Spoonface is a British actor, voice artist, agent and consultant and the voice behind Black Legend, the group which achieved international recording success and a UK No 1 with a cover of the Barry White classic ‘You See the Trouble with Me’, voiced by Spoonface. He has collaborated with a number of artists from varying genres to include Deekline, High Contrast, Omar Lye-Fook, Janet Kay, Kelis, Craig David, Daniel Merriweather and the Sugababes. He is also an actor and entrepreneur who set up Diverse Music Solutions, which aims to create a social impact through music by creating music publishing opportunities for emerging talent.
You don’t forget a name like Elroy Spoonface Powell. ‘Spoon’ to his friends, ‘Spoonface’ to the music industry. Even though he is my friend, I’m always surprised by his stature when I meet him. Standing at 6ft, the man wears a 5XL top and size 12 shoes. The 39-year-old cuts an imposing figure when we meet at a London cafe to chat.
Growing up, Spoonface wanted to be a lawyer. He wanted to be a force for good.
“I saw the suffering of people around me due to a lack of education and resources. People killed in police custody, the Broadwater riots, racism overt and institutional.”
In 1999 he did two years of law school and in the middle of the second year he dropped out – he hadn’t achieved his dream.
“I felt like I had failed my family initially,” he says, but then he spoke to his singing instructor, Lisa Millett, who had been a close friend since he was in sixth form and she told him she might have some work for him. With little experience and no guarantees, he decided to go for it.
“I saw a golden opportunity I could never let slip away,” he explains. “[Lisa told me] “You’ve got a deep voice. Come to Italy with me and sing on this record”.
She was friends with the producers of Black Legend – a collaboration between Italian DJs and producers Enrico Ferrari and Ciro Sasso – and she went out to Italy with Spoonface to deliver the session.
“I was given a chance to exist in a world no one in my family or close circle had ever seen,” he says, “It was unknown territory that nurtured excited, freed and held me captive all at once. It was super tough but we nailed it in the end.”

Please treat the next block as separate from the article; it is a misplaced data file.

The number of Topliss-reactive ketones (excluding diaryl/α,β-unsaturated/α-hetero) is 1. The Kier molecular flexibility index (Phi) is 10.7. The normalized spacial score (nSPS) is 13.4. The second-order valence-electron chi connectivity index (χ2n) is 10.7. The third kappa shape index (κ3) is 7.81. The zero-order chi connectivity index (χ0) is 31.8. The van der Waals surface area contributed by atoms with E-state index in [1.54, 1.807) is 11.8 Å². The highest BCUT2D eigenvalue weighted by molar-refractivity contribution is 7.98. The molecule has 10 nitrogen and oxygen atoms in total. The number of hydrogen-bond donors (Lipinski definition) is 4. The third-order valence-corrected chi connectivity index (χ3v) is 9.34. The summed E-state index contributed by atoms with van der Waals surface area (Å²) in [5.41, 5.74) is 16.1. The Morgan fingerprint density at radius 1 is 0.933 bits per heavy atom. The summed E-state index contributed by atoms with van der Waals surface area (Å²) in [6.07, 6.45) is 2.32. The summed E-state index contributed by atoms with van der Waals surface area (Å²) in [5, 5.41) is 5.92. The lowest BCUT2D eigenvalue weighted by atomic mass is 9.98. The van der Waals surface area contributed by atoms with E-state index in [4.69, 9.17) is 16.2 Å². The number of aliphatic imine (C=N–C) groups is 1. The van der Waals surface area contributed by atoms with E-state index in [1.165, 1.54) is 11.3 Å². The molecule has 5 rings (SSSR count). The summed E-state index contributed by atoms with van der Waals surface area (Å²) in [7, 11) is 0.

Spoonface’s life was suddenly spilt upside down. Nothing had gone to plan but in a great way. It was all fun, games and private jets until creative differences crept in and Spoon broke away. He wanted to make his own music. But giving up a lucrative recording contract meant he was flying coach again and no-one wanted to sign him. So he went back to making the style of music he’d loved growing up.
“I wanted to make my own music, a fusion of the stuff that I grew up with and other vibes that simply made me feel good, like Drum ‘n’ Bass, Breakbeat, House, acoustic and unplugged Reggae Folk. That meant starting again and not worrying about forcing a search for a new record label. I started my own (FAADA Records) plus working with people I gelled with created the energy and connection with other labels interested in collaboration.”
Following his true passion led to performing again and using his voice in other ways like acting and voice over. Everything from a Haribo ad to Lego Star Wars. And watch out for him acting in the upcoming Fighting With My Family, directed by Stephen Merchant and starring Dwayne ‘The Rock’ Johnson.
He is still making music and prefers to remain unsigned with aband called The Busker.
“You don’t need to be signed. Especially today. You can do it yourself. Just ask Grammy-winning Chance The Rapper. I wanted to be financially free, able to explore my creative growth and inspire others in the process. I found my ‘Big idea’ and that sense of purpose underpinned everything.”
About five years ago Spoonface wondered what else he could be doing to help young musicians starting out in the tough and unforgiving music industry.
“When you realise that however much money or number one singles you have, the only guarantee is that we’re headed for the same fate – death, I know…”
He realised that if he started his own publishing company he could use the profits to do something useful and that’s how his non-profit social enterprise Diverse Music Solutions was born.
“The beauty of the journey came when I realised I had the freedom to create my own answer to that question and it didn’t matter what anybody else thought as long as I wasn’t messing with them or their ability to do the same.”
“I love helping where I can, because I get a selfish joy from it. Apart from through flexibility, drive and consistency I strongly believe we create our own luck through a willingness to be open to receive the opportunities that find us and many of the opportunities I received in my life came from others seeing my potential or simply wanting to help.”
DMS helps brands source music for media campaigns while creating publishing opportunities for unsigned composers. The non-profit now creates its own income from publishing deals and music licensing. DMS also partnered with Magic Breakfast providing meals in schools and workshops with a professional musician to offer children ideas about musical careers and, most importantly, how to be sustainable and create multiple income streams.
Spoon knows that paying it forward and pointing out the pitfalls helps new singers and musicians so he’s written down the lessons he’s learned in the book “Think Beyond Chart Position”. In it, he describes all the things he wishes he’d known before he started in the music business.
It shares pearls of wisdom like: “The real wealth is in the connections we make with people and the legacy we leave to inspire the future.”